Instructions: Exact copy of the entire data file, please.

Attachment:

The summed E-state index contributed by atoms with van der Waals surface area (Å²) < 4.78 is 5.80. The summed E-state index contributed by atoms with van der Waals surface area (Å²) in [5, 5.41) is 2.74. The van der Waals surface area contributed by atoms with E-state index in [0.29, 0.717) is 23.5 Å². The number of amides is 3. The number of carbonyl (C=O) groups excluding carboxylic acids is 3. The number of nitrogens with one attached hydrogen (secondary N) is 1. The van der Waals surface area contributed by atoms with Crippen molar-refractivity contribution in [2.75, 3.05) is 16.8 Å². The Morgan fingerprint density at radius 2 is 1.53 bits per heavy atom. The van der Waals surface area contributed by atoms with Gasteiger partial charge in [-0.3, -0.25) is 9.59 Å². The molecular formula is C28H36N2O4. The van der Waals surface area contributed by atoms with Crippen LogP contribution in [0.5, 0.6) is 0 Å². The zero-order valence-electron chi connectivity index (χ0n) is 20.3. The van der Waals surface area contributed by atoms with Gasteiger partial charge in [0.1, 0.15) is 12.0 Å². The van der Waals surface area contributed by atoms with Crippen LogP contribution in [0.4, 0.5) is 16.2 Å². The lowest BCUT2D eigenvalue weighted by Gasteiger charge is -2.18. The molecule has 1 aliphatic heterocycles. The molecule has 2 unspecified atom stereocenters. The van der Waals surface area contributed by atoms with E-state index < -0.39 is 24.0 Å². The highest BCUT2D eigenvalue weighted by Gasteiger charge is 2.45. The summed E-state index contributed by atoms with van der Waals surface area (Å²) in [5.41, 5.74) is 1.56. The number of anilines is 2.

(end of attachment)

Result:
The summed E-state index contributed by atoms with van der Waals surface area (Å²) < 4.78 is 5.80. The summed E-state index contributed by atoms with van der Waals surface area (Å²) in [5, 5.41) is 2.74. The van der Waals surface area contributed by atoms with E-state index in [0.29, 0.717) is 23.5 Å². The number of amides is 3. The number of carbonyl (C=O) groups excluding carboxylic acids is 3. The number of nitrogens with one attached hydrogen (secondary N) is 1. The van der Waals surface area contributed by atoms with Crippen molar-refractivity contribution in [2.75, 3.05) is 16.8 Å². The Morgan fingerprint density at radius 2 is 1.53 bits per heavy atom. The van der Waals surface area contributed by atoms with Gasteiger partial charge in [-0.3, -0.25) is 9.59 Å². The molecular formula is C28H36N2O4. The van der Waals surface area contributed by atoms with Crippen LogP contribution in [0.5, 0.6) is 0 Å². The zero-order valence-electron chi connectivity index (χ0n) is 20.3. The van der Waals surface area contributed by atoms with Gasteiger partial charge in [0.1, 0.15) is 12.0 Å². The van der Waals surface area contributed by atoms with Crippen LogP contribution in [0.4, 0.5) is 16.2 Å². The lowest BCUT2D eigenvalue weighted by Gasteiger charge is -2.18. The molecule has 1 aliphatic heterocycles. The molecule has 2 unspecified atom stereocenters. The van der Waals surface area contributed by atoms with E-state index < -0.39 is 24.0 Å². The highest BCUT2D eigenvalue weighted by Gasteiger charge is 2.45. The summed E-state index contributed by atoms with van der Waals surface area (Å²) in [5.41, 5.74) is 1.56. The number of anilines is 2.